A 3 can easily turn into an 8:

Counting by 5’s starting at 3 we get: 3, 8, 13, 18, 23, 28, and so forth.

If you cut off the tail at the bottom of a two, it can easily turn into its secret identity, seven:

Counting by 5’s starting at 2, we get: 2, 7, 12, 17, 22, 27, and so forth.

2 + 5 = 7; 7 + 5 = 12 and 12 – 5 = 7; 7 – 5 = 2.

Here’s how to discover the secret identity for the number 1. Take a strip of paper that looks like the number 1 and follow these SAFE directions for curling ribbon (or paper) with scissors. Curl the bottom half of the number 1 as well as the top fourth of that number 1 with scissors to make that number 1 look just like the number 6.

Counting by 5’s starting at 1, we get: 1, 6, 11, 16, 21, 26, and so forth.

1 + 5 = 6; 6 + 5 = 11 and 11 – 5 = 6; 6 – 5 = 1.

When Superman puts on glasses and a suit, we see his secret identity. Did you notice that odd digits have even secret identities and even digits have odd secret identities? Once a child memorizes these digits and their secret identities, he or she will be SUPER at adding or subtracting 5 and will never need to count up or down to get the answer.

Using these number transformations can help children memorize other addition facts. Once they know how to Add 1, 2, 3 and 4 and how to add 5, they can use that information to add 6, 7, 8, 9, or 10 by breaking up those numbers into a smaller number plus five. For example:

6 + 7 = 6 + (2 + 5) = (6 + 2) + 5 = 8 + 5 = 13.

7 + 9 = 7 + (4 + 5) = (7 + 4) + 5 = 11 + 5 = 16.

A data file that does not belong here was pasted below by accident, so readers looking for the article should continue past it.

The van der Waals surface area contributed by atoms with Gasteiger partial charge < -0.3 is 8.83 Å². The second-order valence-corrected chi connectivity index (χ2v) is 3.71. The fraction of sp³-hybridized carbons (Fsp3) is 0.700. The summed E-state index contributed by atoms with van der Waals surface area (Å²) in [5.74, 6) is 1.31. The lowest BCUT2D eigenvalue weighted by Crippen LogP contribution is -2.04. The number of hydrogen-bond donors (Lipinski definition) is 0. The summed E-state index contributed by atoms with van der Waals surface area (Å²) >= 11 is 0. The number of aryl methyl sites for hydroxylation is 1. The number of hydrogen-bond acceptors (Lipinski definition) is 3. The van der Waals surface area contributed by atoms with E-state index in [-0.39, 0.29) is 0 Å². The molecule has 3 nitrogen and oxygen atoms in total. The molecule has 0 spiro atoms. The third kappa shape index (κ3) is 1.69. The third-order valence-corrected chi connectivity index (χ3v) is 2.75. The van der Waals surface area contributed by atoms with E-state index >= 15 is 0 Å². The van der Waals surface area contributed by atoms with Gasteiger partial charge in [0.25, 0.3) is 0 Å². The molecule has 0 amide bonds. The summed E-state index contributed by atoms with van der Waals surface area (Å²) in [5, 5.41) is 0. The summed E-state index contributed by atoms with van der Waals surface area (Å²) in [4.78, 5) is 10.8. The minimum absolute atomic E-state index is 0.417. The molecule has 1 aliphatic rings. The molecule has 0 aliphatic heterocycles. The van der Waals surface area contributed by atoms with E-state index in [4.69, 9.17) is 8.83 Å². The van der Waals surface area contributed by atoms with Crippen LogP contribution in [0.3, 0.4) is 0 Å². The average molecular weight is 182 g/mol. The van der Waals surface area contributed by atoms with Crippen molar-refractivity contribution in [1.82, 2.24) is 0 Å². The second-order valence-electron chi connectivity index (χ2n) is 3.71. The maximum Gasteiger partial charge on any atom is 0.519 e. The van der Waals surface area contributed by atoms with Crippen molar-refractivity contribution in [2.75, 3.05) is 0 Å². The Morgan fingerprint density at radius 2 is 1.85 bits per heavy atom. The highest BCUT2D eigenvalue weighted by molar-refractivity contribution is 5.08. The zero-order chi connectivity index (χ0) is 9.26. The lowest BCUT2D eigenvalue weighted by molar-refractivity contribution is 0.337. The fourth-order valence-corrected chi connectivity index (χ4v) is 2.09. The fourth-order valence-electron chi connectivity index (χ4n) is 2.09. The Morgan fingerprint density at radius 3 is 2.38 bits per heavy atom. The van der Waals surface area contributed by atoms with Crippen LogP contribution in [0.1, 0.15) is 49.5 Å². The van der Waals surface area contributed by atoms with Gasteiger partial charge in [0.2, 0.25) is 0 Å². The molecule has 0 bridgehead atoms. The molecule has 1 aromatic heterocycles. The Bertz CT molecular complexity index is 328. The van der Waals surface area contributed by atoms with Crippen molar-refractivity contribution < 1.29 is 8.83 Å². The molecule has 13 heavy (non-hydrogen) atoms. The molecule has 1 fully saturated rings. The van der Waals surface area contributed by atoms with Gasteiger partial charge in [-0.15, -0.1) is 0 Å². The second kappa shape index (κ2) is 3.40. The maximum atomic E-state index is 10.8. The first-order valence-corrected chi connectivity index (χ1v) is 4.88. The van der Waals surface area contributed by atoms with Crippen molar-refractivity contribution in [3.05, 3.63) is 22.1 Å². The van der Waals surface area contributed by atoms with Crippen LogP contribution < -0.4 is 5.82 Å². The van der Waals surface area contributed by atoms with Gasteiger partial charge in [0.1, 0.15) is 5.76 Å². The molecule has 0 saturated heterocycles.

Learning facts for 6, 7, 8, 9, and 10 this way isn’t any more complicated than the common core approach[6 + 7 = 6 + (6 + 1) = (6 + 6) + 1 = 12 + 1 = 13], but is perhaps not as easy as just memorizing those facts and using flash cards or other means to drill them permanently into the brain. Secret identities and “Flash” cards can be super fun.

The exponents in the prime factorization are 1 and 1. Adding one to each and multiplying we get (1 + 1)(1 + 1) = 2 x 2 = 4. Therefore 278 has 4 factors.

Factors of 278: 1, 2, 139, 278

Factor pairs: 278 = 1 x 278 or 2 x 139

278 has no square factors that allow its square root to be simplified. √278 ≈ 16.673

A Logical Approach to FIND THE FACTORS: Find the column or row with two clues and find their common factor. Write the corresponding factors in the factor column (1st column) and factor row (top row). Because this is a level three puzzle, you have now written a factor at the top of the factor column. Continue to work from the top of the factor column to the bottom, finding factors and filling in the factor column and the factor row one cell at a time as you go.

The exponent of prime number 277 is 1. Adding 1 to that exponent we get (1 + 1) = 2. Therefore 277 has exactly 2 factors.

Factors of 277: 1, 277

Factor pairs: 277 = 1 x 277

277 has no square factors that allow its square root to be simplified. √277 ≈ 16.643

How do we know that 277 is a prime number? If 277 were not a prime number, then it would be divisible by at least one prime number less than or equal to √277 ≈ 16.643. Since 277 cannot be divided evenly by 2, 3, 5, 7, 11, or 13, we know that 277 is a prime number.

What can a level 2 puzzle do? Sometimes the “impossible” as this tweet suggests:

Prime factorization: 276 = 2 x 2 x 3 x 23, which can be written 276 = (2^2) x 3 x 23

The exponents in the prime factorization are 2, 1 and 1. Adding one to each and multiplying we get (2 + 1)(1 + 1)(1 + 1) = 3 x 2 x 2 = 12. Therefore 276 has 12 factors.

Factor pairs: 276 = 1 x 276, 2 x 138, 3 x 92, 4 x 69, 6 x 46, or 12 x 23

Taking the factor pair with the largest square number factor, we get √276 = (√4)(√69) = 2√69 ≈ 16.613

I’m excited that resourceaholic included a FIND THE FACTORS puzzle in a gems post. Check it out! There are several other interesting resources there, too.

## Recent Comments